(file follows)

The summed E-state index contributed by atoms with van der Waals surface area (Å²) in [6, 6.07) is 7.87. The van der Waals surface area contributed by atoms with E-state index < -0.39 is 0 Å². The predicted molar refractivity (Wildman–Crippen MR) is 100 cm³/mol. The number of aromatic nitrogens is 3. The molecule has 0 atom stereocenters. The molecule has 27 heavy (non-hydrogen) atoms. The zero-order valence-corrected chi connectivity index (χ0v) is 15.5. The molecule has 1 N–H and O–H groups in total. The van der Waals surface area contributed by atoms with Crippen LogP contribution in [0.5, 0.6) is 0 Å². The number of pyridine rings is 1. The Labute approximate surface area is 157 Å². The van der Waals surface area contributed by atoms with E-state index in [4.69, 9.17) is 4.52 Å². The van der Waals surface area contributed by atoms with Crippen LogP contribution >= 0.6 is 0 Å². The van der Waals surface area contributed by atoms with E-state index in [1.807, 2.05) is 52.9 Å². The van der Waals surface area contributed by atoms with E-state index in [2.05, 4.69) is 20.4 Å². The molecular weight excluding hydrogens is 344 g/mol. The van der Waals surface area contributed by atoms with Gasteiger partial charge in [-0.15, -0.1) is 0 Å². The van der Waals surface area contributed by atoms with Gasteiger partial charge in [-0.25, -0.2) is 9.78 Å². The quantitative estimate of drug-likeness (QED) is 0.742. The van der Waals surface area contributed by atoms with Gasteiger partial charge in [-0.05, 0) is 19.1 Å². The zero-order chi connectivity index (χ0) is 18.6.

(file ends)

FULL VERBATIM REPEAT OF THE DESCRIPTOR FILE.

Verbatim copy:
The summed E-state index contributed by atoms with van der Waals surface area (Å²) in [6, 6.07) is 7.87. The van der Waals surface area contributed by atoms with E-state index < -0.39 is 0 Å². The predicted molar refractivity (Wildman–Crippen MR) is 100 cm³/mol. The number of aromatic nitrogens is 3. The molecule has 0 atom stereocenters. The molecule has 27 heavy (non-hydrogen) atoms. The zero-order valence-corrected chi connectivity index (χ0v) is 15.5. The molecule has 1 N–H and O–H groups in total. The van der Waals surface area contributed by atoms with Crippen LogP contribution in [0.5, 0.6) is 0 Å². The number of pyridine rings is 1. The Labute approximate surface area is 157 Å². The van der Waals surface area contributed by atoms with E-state index in [4.69, 9.17) is 4.52 Å². The van der Waals surface area contributed by atoms with Crippen LogP contribution >= 0.6 is 0 Å². The van der Waals surface area contributed by atoms with E-state index in [1.807, 2.05) is 52.9 Å². The van der Waals surface area contributed by atoms with E-state index in [2.05, 4.69) is 20.4 Å². The molecular weight excluding hydrogens is 344 g/mol. The van der Waals surface area contributed by atoms with Gasteiger partial charge in [-0.15, -0.1) is 0 Å². The van der Waals surface area contributed by atoms with Gasteiger partial charge in [-0.25, -0.2) is 9.78 Å². The quantitative estimate of drug-likeness (QED) is 0.742. The van der Waals surface area contributed by atoms with Gasteiger partial charge in [-0.05, 0) is 19.1 Å². The zero-order chi connectivity index (χ0) is 18.6.